Back to the Jul-Aug 2021 issue

What Is Your City’s Approach to Teleworking?

Alyssa SwansonALYSSA SWANSON
ASSISTANT TO THE CITY MANAGER
VICTORIA (POPULATION 10,585)

At its core, local government exists to serve its residents. Bringing citizens into the local governing process is key, but how do you continue to be a well-oiled local government machine during a pandemic? In Victoria, the answer was to support our greatest asset — our employees.

Getting the right tools

As we entered the pandemic, the limitations and benefits of remote work became clearer. Initially, we did not have the best tools to support remote work.

With federal CARES Act funds, we purchased laptops equipped with cameras and microphones to ensure our staff had the tools to work efficiently from their home offices. We quickly implemented a remote work policy and held virtual meetings to outline the expectations for remote work.

We also put systems in place that allowed our team to fully access all work files electronically. To avoid falling victim to cyberattacks, we worked with our IT services provider to boost our cybersecurity by directing resources to protect our endpoints, incorporate a VPN, and enhance routine monitoring.

Staying connected

With most city employees working remotely at least some of the time, workplace connections that had occurred casually in the lunchroom or hallway disappeared. But we remained committed to ensuring our team stayed connected, felt supported, and continued to be productive.

Like other cities, we adopted the use of Microsoft Teams and other web-based communication methods to continue team building. This allowed us to have any necessary meetings just as if we were in the office.

In addition, we added new communications and activities to keep employees informed and engaged. For example, City Manager Dana Hardie began sending “Friday Memos” via email with weekly highlights and upcoming events. We also started a weekly virtual 15-minute coffee break to learn about each other’s lives outside of work.

Looking to the future

Moving forward, the city will offer employees the opportunity to work a hybrid schedule — at least two days a week in the office — if it is a viable option for their position. Employees will develop a telework agreement with their supervisors. Agreements must be approved by the department head and reviewed at an institutional level to ensure that we continue to meet the needs of our residents.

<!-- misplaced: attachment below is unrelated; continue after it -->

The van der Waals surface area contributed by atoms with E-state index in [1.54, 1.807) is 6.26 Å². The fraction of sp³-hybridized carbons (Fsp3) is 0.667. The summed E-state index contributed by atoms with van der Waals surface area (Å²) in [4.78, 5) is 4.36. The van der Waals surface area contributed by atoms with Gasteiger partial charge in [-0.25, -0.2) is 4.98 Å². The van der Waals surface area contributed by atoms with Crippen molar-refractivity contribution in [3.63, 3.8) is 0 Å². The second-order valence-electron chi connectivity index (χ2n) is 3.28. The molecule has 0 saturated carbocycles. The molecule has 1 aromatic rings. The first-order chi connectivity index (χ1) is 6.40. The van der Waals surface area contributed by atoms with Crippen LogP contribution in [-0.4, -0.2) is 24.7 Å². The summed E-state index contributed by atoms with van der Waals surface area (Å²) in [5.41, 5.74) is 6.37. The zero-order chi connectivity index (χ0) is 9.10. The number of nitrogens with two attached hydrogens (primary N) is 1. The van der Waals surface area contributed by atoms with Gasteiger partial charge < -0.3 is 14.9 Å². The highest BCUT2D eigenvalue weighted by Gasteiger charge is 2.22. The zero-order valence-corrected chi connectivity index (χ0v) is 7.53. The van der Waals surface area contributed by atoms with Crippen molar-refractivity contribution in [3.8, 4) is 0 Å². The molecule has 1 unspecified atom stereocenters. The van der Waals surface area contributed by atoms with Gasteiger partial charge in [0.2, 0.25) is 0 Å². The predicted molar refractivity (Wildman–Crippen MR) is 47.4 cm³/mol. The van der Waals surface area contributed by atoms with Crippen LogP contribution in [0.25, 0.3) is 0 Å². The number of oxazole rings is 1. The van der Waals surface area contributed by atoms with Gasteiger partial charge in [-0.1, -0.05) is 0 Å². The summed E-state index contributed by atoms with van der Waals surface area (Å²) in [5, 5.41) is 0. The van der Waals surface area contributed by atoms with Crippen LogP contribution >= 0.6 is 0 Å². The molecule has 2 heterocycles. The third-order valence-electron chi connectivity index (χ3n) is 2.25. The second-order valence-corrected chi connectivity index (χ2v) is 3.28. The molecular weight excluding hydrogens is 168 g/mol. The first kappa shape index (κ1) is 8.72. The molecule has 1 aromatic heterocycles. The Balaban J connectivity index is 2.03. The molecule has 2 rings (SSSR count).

Jasper KruggelJASPER KRUGGEL
CITY ADMINISTRATOR
LE SUEUR (POPULATION 4,150)

Cities across the world had to adjust their work processes to accommodate employees during the COVID-19 pandemic. Once the pandemic ends, telecommuting is something that will likely stick around.

Telecommuting before COVID-19

In Le Sueur, we implemented a telecommuting policy in January 2020 — before the pandemic hit — with the goal of increasing employees’ work-life balance. We created the policy by evaluating peer cities with policies and using the parts that made sense for our workforce. The policy allowed employees to work from home one day a week.

We provided all applicable staff with laptops, and added Microsoft 365 and Teams to our staff computers. This platform allows for a seamless transition from an office setting to a home setting. The simplicity of this technology greatly reduced the normal hesitancies of managing telecommuters.

Increased telecommuting during pandemic

It was helpful that we’d already begun telecommuting when the pandemic hit. Working from home then became a necessity, allowing employees to safely continue city business while also being home for any family needs such as caring for children as schools turned to distance learning.

Day-to-day operations for managers consisted of more remote check-ins. Instead of stopping by someone’s office for a quick chat about a project, we popped up a video chat to accomplish the same goal. Overcommunicating was emphasized. Flexibility was also prioritized, as many workers were balancing other tasks during the pandemic.

A modern solution

When the pandemic ends, our city plans to continue with telecommuting. Having a well-defined policy has given the city the ability to help balance the needs of a modern workforce.

Managers need to adjust their styles to accommodate this new norm and offer more flexibility for success. Moving forward, work-life balance will become more important to employees than other benefits, and our city must adapt. Recruiting and retaining qualified and motivated professionals will continue to become even more challenging, and we hope offering flexibility will make our city more attractive.

Keeping abreast of emerging workplace trends, such as telecommuting, allows your organization to stay on the edge of success. Developing a solid policy and communicating about expectations will help achieve overall workplace happiness. These traits are keys to managing the modern municipal worker.